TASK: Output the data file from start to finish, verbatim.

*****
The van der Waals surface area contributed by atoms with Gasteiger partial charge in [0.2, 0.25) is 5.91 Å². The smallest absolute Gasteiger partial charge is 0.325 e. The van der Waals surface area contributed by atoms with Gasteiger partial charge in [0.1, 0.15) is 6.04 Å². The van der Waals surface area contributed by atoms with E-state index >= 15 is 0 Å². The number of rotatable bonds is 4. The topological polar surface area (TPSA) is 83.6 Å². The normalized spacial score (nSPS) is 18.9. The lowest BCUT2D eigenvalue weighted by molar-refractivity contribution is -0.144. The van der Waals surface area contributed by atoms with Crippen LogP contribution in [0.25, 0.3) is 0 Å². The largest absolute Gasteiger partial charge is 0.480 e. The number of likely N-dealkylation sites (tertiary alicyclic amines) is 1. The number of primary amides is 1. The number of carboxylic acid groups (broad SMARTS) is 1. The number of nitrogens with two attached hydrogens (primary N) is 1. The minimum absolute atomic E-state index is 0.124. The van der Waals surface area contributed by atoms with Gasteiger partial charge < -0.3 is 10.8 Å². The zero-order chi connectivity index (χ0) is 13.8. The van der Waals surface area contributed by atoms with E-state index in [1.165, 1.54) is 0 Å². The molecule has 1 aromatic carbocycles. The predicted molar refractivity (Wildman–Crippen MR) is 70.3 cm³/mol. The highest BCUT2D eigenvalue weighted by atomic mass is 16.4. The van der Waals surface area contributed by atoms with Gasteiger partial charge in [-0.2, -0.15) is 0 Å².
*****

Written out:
The van der Waals surface area contributed by atoms with Gasteiger partial charge in [0.2, 0.25) is 5.91 Å². The smallest absolute Gasteiger partial charge is 0.325 e. The van der Waals surface area contributed by atoms with Gasteiger partial charge in [0.1, 0.15) is 6.04 Å². The van der Waals surface area contributed by atoms with E-state index >= 15 is 0 Å². The number of rotatable bonds is 4. The topological polar surface area (TPSA) is 83.6 Å². The normalized spacial score (nSPS) is 18.9. The lowest BCUT2D eigenvalue weighted by molar-refractivity contribution is -0.144. The van der Waals surface area contributed by atoms with Crippen LogP contribution in [0.25, 0.3) is 0 Å². The largest absolute Gasteiger partial charge is 0.480 e. The number of likely N-dealkylation sites (tertiary alicyclic amines) is 1. The number of primary amides is 1. The number of carboxylic acid groups (broad SMARTS) is 1. The number of nitrogens with two attached hydrogens (primary N) is 1. The minimum absolute atomic E-state index is 0.124. The van der Waals surface area contributed by atoms with Gasteiger partial charge < -0.3 is 10.8 Å². The zero-order chi connectivity index (χ0) is 13.8. The van der Waals surface area contributed by atoms with E-state index in [1.165, 1.54) is 0 Å². The molecule has 1 aromatic carbocycles. The predicted molar refractivity (Wildman–Crippen MR) is 70.3 cm³/mol. The highest BCUT2D eigenvalue weighted by atomic mass is 16.4. The van der Waals surface area contributed by atoms with Gasteiger partial charge in [-0.2, -0.15) is 0 Å².